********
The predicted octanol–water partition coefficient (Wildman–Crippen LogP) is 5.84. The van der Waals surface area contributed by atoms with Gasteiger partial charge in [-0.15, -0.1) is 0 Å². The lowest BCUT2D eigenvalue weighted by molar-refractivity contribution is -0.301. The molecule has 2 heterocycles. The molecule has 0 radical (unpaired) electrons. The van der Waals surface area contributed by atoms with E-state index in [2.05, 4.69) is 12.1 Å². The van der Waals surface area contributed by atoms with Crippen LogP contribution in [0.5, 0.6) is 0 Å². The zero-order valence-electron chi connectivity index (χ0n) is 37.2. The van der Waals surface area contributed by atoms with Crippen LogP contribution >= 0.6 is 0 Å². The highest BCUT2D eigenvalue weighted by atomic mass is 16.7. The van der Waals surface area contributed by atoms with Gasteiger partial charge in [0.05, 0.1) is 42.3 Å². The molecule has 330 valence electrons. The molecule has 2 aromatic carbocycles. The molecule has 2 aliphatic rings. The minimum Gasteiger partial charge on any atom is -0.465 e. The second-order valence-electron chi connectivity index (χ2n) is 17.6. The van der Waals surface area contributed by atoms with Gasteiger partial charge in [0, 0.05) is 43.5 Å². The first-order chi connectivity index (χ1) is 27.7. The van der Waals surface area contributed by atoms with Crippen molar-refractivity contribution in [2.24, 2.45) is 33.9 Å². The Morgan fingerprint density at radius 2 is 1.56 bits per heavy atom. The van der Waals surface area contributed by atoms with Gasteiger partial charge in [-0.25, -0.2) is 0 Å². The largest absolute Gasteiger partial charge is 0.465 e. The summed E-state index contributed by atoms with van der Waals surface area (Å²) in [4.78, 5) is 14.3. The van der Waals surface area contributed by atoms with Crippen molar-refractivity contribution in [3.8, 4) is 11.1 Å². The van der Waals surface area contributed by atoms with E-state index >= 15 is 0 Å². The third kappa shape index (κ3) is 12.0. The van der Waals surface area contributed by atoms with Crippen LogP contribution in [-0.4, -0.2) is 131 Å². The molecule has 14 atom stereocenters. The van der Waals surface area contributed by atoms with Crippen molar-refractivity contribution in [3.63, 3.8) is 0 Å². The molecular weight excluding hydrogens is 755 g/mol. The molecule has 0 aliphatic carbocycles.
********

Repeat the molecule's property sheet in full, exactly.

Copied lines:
The predicted octanol–water partition coefficient (Wildman–Crippen LogP) is 5.84. The van der Waals surface area contributed by atoms with Gasteiger partial charge in [-0.15, -0.1) is 0 Å². The lowest BCUT2D eigenvalue weighted by molar-refractivity contribution is -0.301. The molecule has 2 heterocycles. The molecule has 0 radical (unpaired) electrons. The van der Waals surface area contributed by atoms with E-state index in [2.05, 4.69) is 12.1 Å². The van der Waals surface area contributed by atoms with Crippen LogP contribution in [0.5, 0.6) is 0 Å². The zero-order valence-electron chi connectivity index (χ0n) is 37.2. The van der Waals surface area contributed by atoms with Crippen LogP contribution >= 0.6 is 0 Å². The highest BCUT2D eigenvalue weighted by atomic mass is 16.7. The van der Waals surface area contributed by atoms with Gasteiger partial charge in [0.05, 0.1) is 42.3 Å². The molecule has 330 valence electrons. The molecule has 2 aromatic carbocycles. The molecule has 2 aliphatic rings. The minimum Gasteiger partial charge on any atom is -0.465 e. The second-order valence-electron chi connectivity index (χ2n) is 17.6. The van der Waals surface area contributed by atoms with Gasteiger partial charge in [0, 0.05) is 43.5 Å². The first-order chi connectivity index (χ1) is 27.7. The van der Waals surface area contributed by atoms with Crippen molar-refractivity contribution in [2.24, 2.45) is 33.9 Å². The Morgan fingerprint density at radius 2 is 1.56 bits per heavy atom. The van der Waals surface area contributed by atoms with Gasteiger partial charge in [-0.25, -0.2) is 0 Å². The largest absolute Gasteiger partial charge is 0.465 e. The summed E-state index contributed by atoms with van der Waals surface area (Å²) in [4.78, 5) is 14.3. The van der Waals surface area contributed by atoms with Crippen molar-refractivity contribution in [3.8, 4) is 11.1 Å². The van der Waals surface area contributed by atoms with E-state index >= 15 is 0 Å². The third kappa shape index (κ3) is 12.0. The van der Waals surface area contributed by atoms with Crippen LogP contribution in [-0.4, -0.2) is 131 Å². The molecule has 14 atom stereocenters. The van der Waals surface area contributed by atoms with Crippen molar-refractivity contribution in [3.63, 3.8) is 0 Å². The molecular weight excluding hydrogens is 755 g/mol. The molecule has 0 aliphatic carbocycles.